Statement by Peter Ngumbullu, Executive Director for South Africa and John Mafararikwa, Senior Advisor to Executive Director

South Africa showed strong macroeconomic performance owing to its sound policies, which aimed at raising economic growth and reducing poverty, within a stable macroeconomic, social, and political environment. Executive Directors commended the strong economic performance, sustainable fiscal policies, and sound debt management that helped to reduce public debt. They appreciated the authorities' efforts on addressing major economic and social challenges while preserving macroeconomic stability. They agreed that the flexible exchange-rate system and sound financial system has helped the country to sustain economic growth.


South Africa showed strong macroeconomic performance owing to its sound policies, which aimed at raising economic growth and reducing poverty, within a stable macroeconomic, social, and political environment. Executive Directors commended the strong economic performance, sustainable fiscal policies, and sound debt management that helped to reduce public debt. They appreciated the authorities' efforts on addressing major economic and social challenges while preserving macroeconomic stability. They agreed that the flexible exchange-rate system and sound financial system has helped the country to sustain economic growth.


The South African authorities have continued with implementation of sound macroeconomic and social policies, aimed at raising economic growth and reducing poverty, within a stable macroeconomic, social and political environment. The results are encouraging. The country’s economic fundamentals have strengthened significantly and South Africa is making a major contribution in boosting Africa’s ongoing economic strength, through its approach to macroeconomic policies, the growing trade links with the rest of the continent, contribution of South African Banks in African countries and its gradual capital account liberalization which is translating into sizable portfolio investment in Africa. Major strides have been made in addressing the significant social needs, including providing assistance to those affected by the HIV/AIDS pandemic. South Africa has demonstrated leadership in addressing difficult reforms such as reducing wide racial inequalities in income, wealth and land redistribution and their experience shows that doing so within the context of a growing economy is fundamental, complemented by skilful social and political management.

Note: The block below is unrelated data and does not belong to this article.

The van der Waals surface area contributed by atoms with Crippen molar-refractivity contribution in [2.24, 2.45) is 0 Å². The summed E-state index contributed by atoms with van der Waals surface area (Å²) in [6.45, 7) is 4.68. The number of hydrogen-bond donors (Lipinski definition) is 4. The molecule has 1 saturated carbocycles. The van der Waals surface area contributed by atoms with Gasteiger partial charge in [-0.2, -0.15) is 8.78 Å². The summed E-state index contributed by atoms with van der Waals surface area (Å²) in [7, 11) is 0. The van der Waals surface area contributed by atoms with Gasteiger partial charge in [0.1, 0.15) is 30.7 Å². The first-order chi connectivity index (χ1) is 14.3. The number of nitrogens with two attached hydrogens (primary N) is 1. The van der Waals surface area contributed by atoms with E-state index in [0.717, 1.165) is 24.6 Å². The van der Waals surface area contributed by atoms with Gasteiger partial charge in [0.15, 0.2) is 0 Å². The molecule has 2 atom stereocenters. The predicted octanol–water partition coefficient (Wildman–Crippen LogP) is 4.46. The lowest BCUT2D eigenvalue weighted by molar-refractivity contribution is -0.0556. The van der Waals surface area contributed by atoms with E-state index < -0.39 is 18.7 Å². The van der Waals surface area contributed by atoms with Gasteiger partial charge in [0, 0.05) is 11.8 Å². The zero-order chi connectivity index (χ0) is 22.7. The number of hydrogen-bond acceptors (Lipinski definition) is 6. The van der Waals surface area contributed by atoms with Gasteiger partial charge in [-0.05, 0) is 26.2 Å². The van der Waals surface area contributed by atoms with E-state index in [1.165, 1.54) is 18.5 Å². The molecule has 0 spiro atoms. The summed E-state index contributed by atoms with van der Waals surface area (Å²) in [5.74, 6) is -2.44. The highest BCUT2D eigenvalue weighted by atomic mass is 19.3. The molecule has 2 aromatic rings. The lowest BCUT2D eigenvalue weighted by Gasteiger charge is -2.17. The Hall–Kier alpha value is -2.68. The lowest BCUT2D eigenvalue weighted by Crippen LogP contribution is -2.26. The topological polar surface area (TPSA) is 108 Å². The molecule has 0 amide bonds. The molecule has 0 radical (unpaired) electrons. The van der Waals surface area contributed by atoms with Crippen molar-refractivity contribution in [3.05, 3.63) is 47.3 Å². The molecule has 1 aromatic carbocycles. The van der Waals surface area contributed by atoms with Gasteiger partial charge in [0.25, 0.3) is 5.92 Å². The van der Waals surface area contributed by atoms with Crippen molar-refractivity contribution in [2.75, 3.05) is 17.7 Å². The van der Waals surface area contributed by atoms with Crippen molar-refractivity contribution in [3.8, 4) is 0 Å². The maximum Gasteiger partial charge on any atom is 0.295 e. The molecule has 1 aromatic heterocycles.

As an emerging market economy and regionally systemic country, the South African economy is not immune to global developments and challenges, as recent events have shown. They are fully aware of the need to adjust their policies to carefully manage the risks associated with possible further deterioration of the external environment, especially disorderly unwinding of global imbalances and the ongoing tightening of global liquidity conditions, in order to achieve their main objective of maintaining robust real economic growth. However, they are also aware of the limits of policy adjustments to a harsh external environment and look forward to progress being made in multilateral consultations on global imbalances. The South African Authorities are addressing the challenges that face the country in a comprehensive way and have unveiled a new framework, the Accelerated and Shared Growth Initiative of South Africa (ASGISA), which focuses on improvement of the growth path of the economy over the medium- to long-term. In this context, the authorities express their appreciation of the exchange of views with the staff during their missions and for well-written and balanced reports.

Growth performance

The South African economy continued its robust performance and real GDP grew by 4.9 percent in 2005. The low interest rate environment and rising incomes from buoyant housing and stock prices contributed to strong growth in domestic demand, with private consumption and investment spending increasing substantially. Public sector investments also increased in areas that are growth enhancing. Reflecting the strong growth, employment grew by a healthy 5.7 percent in the year to September 2005. The authorities consider that their prudent macroeconomic policies, complemented by ongoing deepening of structural reforms in the economy, including measures aimed at addressing wealth and social inequalities are contributing to raising potential GDP. They remain optimistic that growth will remain strong in 2006.

Fiscal policy and debt management

The fiscal performance of the South African authorities continued to be an anchor of the overall sustainability of the macroeconomic framework, and was again underpinned by robust revenue collections, and disciplined expenditure and debt management. The non-financial public sector registered a significant turnaround, posting a surplus of 0.7 percent of GDP in fiscal year 2005/06 compared to a deficit of 1.8 percent in the previous year. In fiscal year 2005/06 the first public-sector surplus ever was recorded. Revenue collections exceeded the original budget estimate by a considerable margin during this period, reflecting strong economic growth, improved tax administration and the benefits of structural reforms in the tax system. The most buoyant increases in tax revenue were registered by taxes on international trade and transactions, reflecting the rising import volumes stemming from the buoyant domestic expenditure and relative strength of the rand. Taxes on property as well as corporate income tax collections also rose briskly. On the other hand, expenditure by the national government in 2005/06 came very close to the original budgetary provision. While most categories of expenditure grew at a somewhat stronger rate than originally budgeted, interest paid on national government debt fell short of the originally budgeted projection.

Strong economic performance, sustainable fiscal policies and sound debt management contributed to continuous decline in the public debt for the past ten consecutive years. Total loan debt as a ratio of gross domestic product decreased from 35.3 percent at the end of March 2005 to 33.8 percent at the end of March 2006, while the share of external debt decreased from 13.8 percent to 12.6 percent during the same period.